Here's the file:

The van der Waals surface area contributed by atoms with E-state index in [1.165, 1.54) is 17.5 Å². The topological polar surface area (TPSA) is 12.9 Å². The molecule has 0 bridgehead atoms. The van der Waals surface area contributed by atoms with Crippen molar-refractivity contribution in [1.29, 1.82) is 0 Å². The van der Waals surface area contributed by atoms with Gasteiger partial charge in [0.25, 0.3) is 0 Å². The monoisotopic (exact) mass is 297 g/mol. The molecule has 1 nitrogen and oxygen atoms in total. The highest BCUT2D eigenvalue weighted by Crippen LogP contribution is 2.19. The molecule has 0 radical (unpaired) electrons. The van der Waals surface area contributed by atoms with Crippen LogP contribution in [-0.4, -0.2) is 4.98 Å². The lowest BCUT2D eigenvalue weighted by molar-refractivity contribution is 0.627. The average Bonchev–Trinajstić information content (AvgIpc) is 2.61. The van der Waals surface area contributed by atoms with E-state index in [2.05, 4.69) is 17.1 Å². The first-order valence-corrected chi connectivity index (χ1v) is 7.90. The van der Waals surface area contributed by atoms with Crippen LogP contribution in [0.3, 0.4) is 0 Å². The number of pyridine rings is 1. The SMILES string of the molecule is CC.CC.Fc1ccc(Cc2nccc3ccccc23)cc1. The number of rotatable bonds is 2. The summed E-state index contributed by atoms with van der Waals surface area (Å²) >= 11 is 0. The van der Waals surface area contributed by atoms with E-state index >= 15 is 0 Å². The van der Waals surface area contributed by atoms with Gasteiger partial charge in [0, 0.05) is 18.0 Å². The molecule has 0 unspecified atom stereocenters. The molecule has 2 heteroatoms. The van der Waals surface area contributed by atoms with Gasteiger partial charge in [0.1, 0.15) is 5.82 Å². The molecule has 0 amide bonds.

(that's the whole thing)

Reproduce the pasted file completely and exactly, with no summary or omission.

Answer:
The van der Waals surface area contributed by atoms with E-state index in [1.165, 1.54) is 17.5 Å². The topological polar surface area (TPSA) is 12.9 Å². The molecule has 0 bridgehead atoms. The van der Waals surface area contributed by atoms with Crippen molar-refractivity contribution in [1.29, 1.82) is 0 Å². The van der Waals surface area contributed by atoms with Gasteiger partial charge in [0.25, 0.3) is 0 Å². The monoisotopic (exact) mass is 297 g/mol. The molecule has 1 nitrogen and oxygen atoms in total. The highest BCUT2D eigenvalue weighted by Crippen LogP contribution is 2.19. The molecule has 0 radical (unpaired) electrons. The van der Waals surface area contributed by atoms with Crippen LogP contribution in [-0.4, -0.2) is 4.98 Å². The lowest BCUT2D eigenvalue weighted by molar-refractivity contribution is 0.627. The average Bonchev–Trinajstić information content (AvgIpc) is 2.61. The van der Waals surface area contributed by atoms with E-state index in [2.05, 4.69) is 17.1 Å². The first-order valence-corrected chi connectivity index (χ1v) is 7.90. The van der Waals surface area contributed by atoms with Crippen LogP contribution in [0.3, 0.4) is 0 Å². The number of pyridine rings is 1. The SMILES string of the molecule is CC.CC.Fc1ccc(Cc2nccc3ccccc23)cc1. The number of rotatable bonds is 2. The summed E-state index contributed by atoms with van der Waals surface area (Å²) >= 11 is 0. The van der Waals surface area contributed by atoms with E-state index >= 15 is 0 Å². The van der Waals surface area contributed by atoms with Gasteiger partial charge in [0, 0.05) is 18.0 Å². The molecule has 0 unspecified atom stereocenters. The molecule has 2 heteroatoms. The van der Waals surface area contributed by atoms with Gasteiger partial charge in [0.1, 0.15) is 5.82 Å². The molecule has 0 amide bonds.